Well, not a scam in the sense of a con-artist setting out to liberate gullible people from their money but I get your point. It's more like desperate people fooling themselves that they're doing okay when they're really just a new form of transient poor, the educated, formerly middle-class. Would tiny homes be a thing if there were job security and housing costs reflected income? I think not. What really, really gets on my **** about tiny home owners is that they convince themselves that they're not moochers what they park up in friends and strangers properties, rely on their utilities, and "borrow" all the useful paraphernalia other people have to store while convincing themselves that they're making an even exchange with a bit of lawn mowing and whatnot. They are neither a self-contained household nor an interdependent community.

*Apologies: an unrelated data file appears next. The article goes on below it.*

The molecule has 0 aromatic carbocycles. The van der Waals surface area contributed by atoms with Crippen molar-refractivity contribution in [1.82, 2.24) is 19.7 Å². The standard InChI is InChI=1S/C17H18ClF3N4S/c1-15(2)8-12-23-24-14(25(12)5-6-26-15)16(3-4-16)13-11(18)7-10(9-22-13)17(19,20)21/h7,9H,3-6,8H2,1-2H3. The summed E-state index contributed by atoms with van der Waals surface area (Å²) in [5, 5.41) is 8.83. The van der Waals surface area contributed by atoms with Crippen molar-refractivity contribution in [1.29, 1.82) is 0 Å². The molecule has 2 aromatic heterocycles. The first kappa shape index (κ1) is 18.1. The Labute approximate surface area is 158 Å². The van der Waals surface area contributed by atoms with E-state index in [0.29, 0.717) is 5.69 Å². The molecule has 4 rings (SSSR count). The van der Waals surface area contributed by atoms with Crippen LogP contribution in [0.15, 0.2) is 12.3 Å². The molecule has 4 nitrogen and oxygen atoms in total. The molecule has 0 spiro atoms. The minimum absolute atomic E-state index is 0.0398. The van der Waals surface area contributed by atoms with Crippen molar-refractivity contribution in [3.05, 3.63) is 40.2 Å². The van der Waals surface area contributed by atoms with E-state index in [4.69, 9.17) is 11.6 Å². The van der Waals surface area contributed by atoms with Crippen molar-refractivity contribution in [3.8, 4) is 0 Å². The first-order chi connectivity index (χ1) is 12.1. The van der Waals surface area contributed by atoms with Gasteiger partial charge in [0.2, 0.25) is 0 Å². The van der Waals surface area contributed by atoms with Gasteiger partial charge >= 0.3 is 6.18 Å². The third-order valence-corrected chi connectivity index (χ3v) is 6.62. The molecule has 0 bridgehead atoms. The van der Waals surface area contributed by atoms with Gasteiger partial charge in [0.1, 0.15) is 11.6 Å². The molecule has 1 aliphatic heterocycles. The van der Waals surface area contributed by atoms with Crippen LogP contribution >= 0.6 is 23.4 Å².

The irony of course is that as crap as caravans/mobile homes can be they're much better planned and laid out than tiny homes, but there's a deeply classist sentiment separating the two populations. Not that I want to live in some sort of urban dystopia (I make my living consulting on and/or renovating listed building), but a dense city like New York has a much lighter footprint that the equivalent population spread out. I think of tiny houses as a phase some people need to go through, a bit like playing house, actually, just like playing house. Sadly, at the other end of the phase many people will need to accept that the movement wouldn't exist if there was decent affordable housing near decent, secure employment.